Grab a copy of Elizabeth’s latest novel Caro Was Here here

7. What do you hope people take away with them after reading your work?

I hope they will be able to imagine Caro’s island birthday so vividly they can smell it. I hope they remember the emotions – the fear, the thrill, the laughter. I hope they love the characters and want to hear more. I hope they pass the book and the story on to friends.

8. Whom do you most admire in the realm of writing and why?

I read crime. I love crime writers that give depth of character, quirky humour, gorgeous sentence structure and a vivid sense of place. So I love James Lee Burke, James Ellroy, Hilary Mantel, Elmore Leonard and Don Winslow. But when it comes to children’s fiction I love things with vivid word rhythm, intense imagery and conflict: Margaret Mahy (The Man Whose Mother Was a Pirate), Roald Dahl (The Witches), Maurice Sendak (Where the Wild Things Are) and Banjo Paterson (The Man from Iron Bark).

9. Many artists set themselves very ambitious goals. What are yours?

My ambition is that each of my books should be better and more satisfying than the one before it.  I want to become a better writer.

10. What advice do you give aspiring writers?

I want to write stories and keep on writing stories that people love to read. What could be better?

Elizabeth, thank you for playing.

Grab a copy of Caro Was Here here

Caro Was Here

by Elizabeth Farrelly

The bestselling novelist of all time.

The world’s most famous detective.

The literary event of the year.

Since the publication of her first novel in 1920, more than two billion copies of Agatha Christie’s novels have been sold around the world. Now, for the first time ever, the guardians of her legacy have approved a brand-new novel featuring Dame Agatha’s most beloved creation, Hercule Poirot.

In the hands of internationally bestselling author Sophie Hannah, Poirot plunges into a mystery set in 1920s London – a diabolically clever puzzle sure to baffle and delight both Christie’s fans as well as readers who have not yet read her work. Written with the full backing of Christie’s family, and featuring the most iconic detective of all time, this new novel is a major event for mystery lovers the world over.

 Grab a copy of Caro Was Here here

Celebrate Booktoberfest with Booktopia and Random House – you could win a prize pack worth over $800!

Celebrate Booktoberfest with Booktopia and Random House and you could win this amazing prize pack worth over $800!!!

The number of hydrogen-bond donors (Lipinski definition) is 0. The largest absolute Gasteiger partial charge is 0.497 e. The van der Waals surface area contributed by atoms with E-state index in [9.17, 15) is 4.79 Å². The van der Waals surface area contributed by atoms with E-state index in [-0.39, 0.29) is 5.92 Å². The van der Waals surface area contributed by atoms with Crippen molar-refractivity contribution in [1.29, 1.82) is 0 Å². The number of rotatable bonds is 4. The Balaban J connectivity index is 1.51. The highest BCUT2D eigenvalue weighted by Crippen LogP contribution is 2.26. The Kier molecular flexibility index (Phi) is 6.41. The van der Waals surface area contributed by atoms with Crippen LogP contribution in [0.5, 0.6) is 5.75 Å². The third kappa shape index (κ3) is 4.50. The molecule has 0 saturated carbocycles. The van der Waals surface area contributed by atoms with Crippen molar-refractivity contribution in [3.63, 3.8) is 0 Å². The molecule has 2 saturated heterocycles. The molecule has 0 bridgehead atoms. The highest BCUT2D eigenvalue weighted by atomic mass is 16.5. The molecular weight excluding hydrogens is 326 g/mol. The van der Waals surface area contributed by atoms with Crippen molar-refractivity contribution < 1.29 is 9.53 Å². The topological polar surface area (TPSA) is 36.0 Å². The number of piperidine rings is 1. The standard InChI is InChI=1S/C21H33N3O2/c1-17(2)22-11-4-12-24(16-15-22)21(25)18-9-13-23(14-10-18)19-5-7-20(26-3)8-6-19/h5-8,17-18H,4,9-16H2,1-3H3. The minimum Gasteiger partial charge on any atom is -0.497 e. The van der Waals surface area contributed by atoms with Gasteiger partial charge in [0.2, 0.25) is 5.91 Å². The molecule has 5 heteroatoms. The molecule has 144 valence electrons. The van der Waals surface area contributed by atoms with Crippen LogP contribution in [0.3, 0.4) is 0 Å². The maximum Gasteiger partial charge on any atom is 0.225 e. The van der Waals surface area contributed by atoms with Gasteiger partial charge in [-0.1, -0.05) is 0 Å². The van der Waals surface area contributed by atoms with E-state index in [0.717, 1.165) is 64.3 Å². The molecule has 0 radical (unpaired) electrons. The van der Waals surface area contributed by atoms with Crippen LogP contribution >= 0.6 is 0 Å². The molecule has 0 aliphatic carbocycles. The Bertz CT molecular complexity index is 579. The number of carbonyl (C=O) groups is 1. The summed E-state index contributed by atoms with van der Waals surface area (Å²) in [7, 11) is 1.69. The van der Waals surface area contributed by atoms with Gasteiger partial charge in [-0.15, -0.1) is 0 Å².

Just buy any title in Random House’s Booktoberfest Showcase and you could win!

Click here to enter Random House’s showcase

Our Top Pick

My Story

by Julia Gillard

‘I was Prime Minister for three years and three days. Three years and three days of resilience. Three years and three days of changing the nation. Three years and three days for you to judge.’

On Wednesday 23rd June 2010, with the government in turmoil, Julia Gillard asked then Prime Minister Kevin Rudd for a leadership ballot.

The next day, Julia Gillard became Australia’s 27th Prime Minister, and our first female leader. Australia was alive to the historic possibilities. Here was a new approach for a new time.

It was to last three extraordinary years.

This is Julia Gillard’s chronicle of that turbulent time – a strikingly candid self-portrait of a political leader seeking to realise her ideals. It is her story of what it was like – in the face of government in-fighting and often hostile media – to manage a hung parliament, build a diverse and robust economy, create an equitable and world-class education system, ensure a dignified future for Australians with disabilities, all while attending to our international obligations and building strategic alliances for our future. This is a politician driven by a sense of purpose – from campus days with the Australian Union of Students, to a career in the law, to her often gritty, occasionally glittering rise up the ranks of the Australian Labor Party.

Refreshingly honest, peppered with a wry humour and personal insights, Julia Gillard does not shy away from her mistakes, admitting freely to errors, misjudgements, and policy failures as well as detailing her political successes. Here is an account of what was hidden behind the resilience and dignified courage Gillard showed as prime minister – her view of the vicious hate campaigns directed against her, and a reflection on what it means – and what it takes – to be a woman leader in contemporary politics.